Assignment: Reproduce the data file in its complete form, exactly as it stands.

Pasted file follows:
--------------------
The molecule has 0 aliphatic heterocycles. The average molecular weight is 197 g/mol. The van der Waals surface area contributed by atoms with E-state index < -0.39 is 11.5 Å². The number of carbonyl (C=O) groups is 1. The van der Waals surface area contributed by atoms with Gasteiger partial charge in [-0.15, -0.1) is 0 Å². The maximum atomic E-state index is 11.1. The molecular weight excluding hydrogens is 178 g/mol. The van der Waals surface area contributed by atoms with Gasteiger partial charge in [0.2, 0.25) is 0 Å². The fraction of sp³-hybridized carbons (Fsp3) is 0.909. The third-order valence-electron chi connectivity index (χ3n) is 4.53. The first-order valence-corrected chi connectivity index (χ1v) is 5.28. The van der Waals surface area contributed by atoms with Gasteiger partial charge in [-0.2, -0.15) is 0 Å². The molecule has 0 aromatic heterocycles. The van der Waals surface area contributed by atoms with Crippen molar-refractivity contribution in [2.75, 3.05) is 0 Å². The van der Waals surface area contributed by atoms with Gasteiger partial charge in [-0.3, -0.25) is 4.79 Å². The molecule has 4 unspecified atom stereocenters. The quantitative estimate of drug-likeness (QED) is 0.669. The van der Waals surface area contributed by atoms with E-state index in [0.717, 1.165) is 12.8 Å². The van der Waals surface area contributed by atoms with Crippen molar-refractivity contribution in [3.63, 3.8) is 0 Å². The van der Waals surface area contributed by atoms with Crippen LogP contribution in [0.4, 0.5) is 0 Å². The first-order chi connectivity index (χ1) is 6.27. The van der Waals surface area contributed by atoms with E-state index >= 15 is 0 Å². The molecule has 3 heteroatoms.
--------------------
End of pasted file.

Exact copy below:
The molecule has 0 aliphatic heterocycles. The average molecular weight is 197 g/mol. The van der Waals surface area contributed by atoms with E-state index < -0.39 is 11.5 Å². The number of carbonyl (C=O) groups is 1. The van der Waals surface area contributed by atoms with Gasteiger partial charge in [-0.15, -0.1) is 0 Å². The maximum atomic E-state index is 11.1. The molecular weight excluding hydrogens is 178 g/mol. The van der Waals surface area contributed by atoms with Gasteiger partial charge in [0.2, 0.25) is 0 Å². The fraction of sp³-hybridized carbons (Fsp3) is 0.909. The third-order valence-electron chi connectivity index (χ3n) is 4.53. The first-order valence-corrected chi connectivity index (χ1v) is 5.28. The van der Waals surface area contributed by atoms with Gasteiger partial charge in [-0.2, -0.15) is 0 Å². The molecule has 0 aromatic heterocycles. The van der Waals surface area contributed by atoms with Crippen molar-refractivity contribution in [2.75, 3.05) is 0 Å². The van der Waals surface area contributed by atoms with Gasteiger partial charge in [-0.3, -0.25) is 4.79 Å². The molecule has 4 unspecified atom stereocenters. The quantitative estimate of drug-likeness (QED) is 0.669. The van der Waals surface area contributed by atoms with E-state index in [0.717, 1.165) is 12.8 Å². The van der Waals surface area contributed by atoms with Crippen molar-refractivity contribution in [3.63, 3.8) is 0 Å². The van der Waals surface area contributed by atoms with Crippen LogP contribution in [0.4, 0.5) is 0 Å². The first-order chi connectivity index (χ1) is 6.27. The van der Waals surface area contributed by atoms with E-state index >= 15 is 0 Å². The molecule has 3 heteroatoms.